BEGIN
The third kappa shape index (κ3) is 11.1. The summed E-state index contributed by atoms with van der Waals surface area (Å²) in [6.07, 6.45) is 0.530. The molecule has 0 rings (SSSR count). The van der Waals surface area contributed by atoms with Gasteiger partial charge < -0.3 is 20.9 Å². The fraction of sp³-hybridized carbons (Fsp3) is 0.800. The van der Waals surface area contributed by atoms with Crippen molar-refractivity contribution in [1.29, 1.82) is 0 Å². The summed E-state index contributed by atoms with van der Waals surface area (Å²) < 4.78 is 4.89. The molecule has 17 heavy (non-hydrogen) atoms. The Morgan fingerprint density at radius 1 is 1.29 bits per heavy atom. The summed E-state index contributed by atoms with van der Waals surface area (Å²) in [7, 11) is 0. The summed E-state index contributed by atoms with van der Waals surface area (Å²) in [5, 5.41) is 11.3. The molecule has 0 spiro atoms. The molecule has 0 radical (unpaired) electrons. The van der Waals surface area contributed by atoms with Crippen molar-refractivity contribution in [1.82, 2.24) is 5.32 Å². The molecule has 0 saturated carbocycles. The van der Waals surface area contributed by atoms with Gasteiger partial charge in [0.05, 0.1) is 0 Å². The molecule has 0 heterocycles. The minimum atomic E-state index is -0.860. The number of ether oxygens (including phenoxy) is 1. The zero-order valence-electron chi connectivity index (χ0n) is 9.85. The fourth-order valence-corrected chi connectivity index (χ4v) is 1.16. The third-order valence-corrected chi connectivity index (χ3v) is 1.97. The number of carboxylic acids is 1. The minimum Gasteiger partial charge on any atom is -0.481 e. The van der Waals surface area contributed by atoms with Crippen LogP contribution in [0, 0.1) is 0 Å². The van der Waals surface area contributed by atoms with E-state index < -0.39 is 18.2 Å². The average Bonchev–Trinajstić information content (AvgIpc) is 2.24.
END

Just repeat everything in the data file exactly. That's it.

The third kappa shape index (κ3) is 11.1. The summed E-state index contributed by atoms with van der Waals surface area (Å²) in [6.07, 6.45) is 0.530. The molecule has 0 rings (SSSR count). The van der Waals surface area contributed by atoms with Gasteiger partial charge < -0.3 is 20.9 Å². The fraction of sp³-hybridized carbons (Fsp3) is 0.800. The van der Waals surface area contributed by atoms with Crippen molar-refractivity contribution in [1.29, 1.82) is 0 Å². The summed E-state index contributed by atoms with van der Waals surface area (Å²) < 4.78 is 4.89. The molecule has 17 heavy (non-hydrogen) atoms. The Morgan fingerprint density at radius 1 is 1.29 bits per heavy atom. The summed E-state index contributed by atoms with van der Waals surface area (Å²) in [7, 11) is 0. The summed E-state index contributed by atoms with van der Waals surface area (Å²) in [5, 5.41) is 11.3. The molecule has 0 spiro atoms. The molecule has 0 radical (unpaired) electrons. The van der Waals surface area contributed by atoms with Crippen molar-refractivity contribution in [1.82, 2.24) is 5.32 Å². The molecule has 0 saturated carbocycles. The van der Waals surface area contributed by atoms with Gasteiger partial charge in [0.05, 0.1) is 0 Å². The molecule has 0 heterocycles. The minimum atomic E-state index is -0.860. The number of ether oxygens (including phenoxy) is 1. The zero-order valence-electron chi connectivity index (χ0n) is 9.85. The fourth-order valence-corrected chi connectivity index (χ4v) is 1.16. The third-order valence-corrected chi connectivity index (χ3v) is 1.97. The number of carboxylic acids is 1. The minimum Gasteiger partial charge on any atom is -0.481 e. The van der Waals surface area contributed by atoms with Crippen LogP contribution in [0, 0.1) is 0 Å². The van der Waals surface area contributed by atoms with E-state index < -0.39 is 18.2 Å². The average Bonchev–Trinajstić information content (AvgIpc) is 2.24.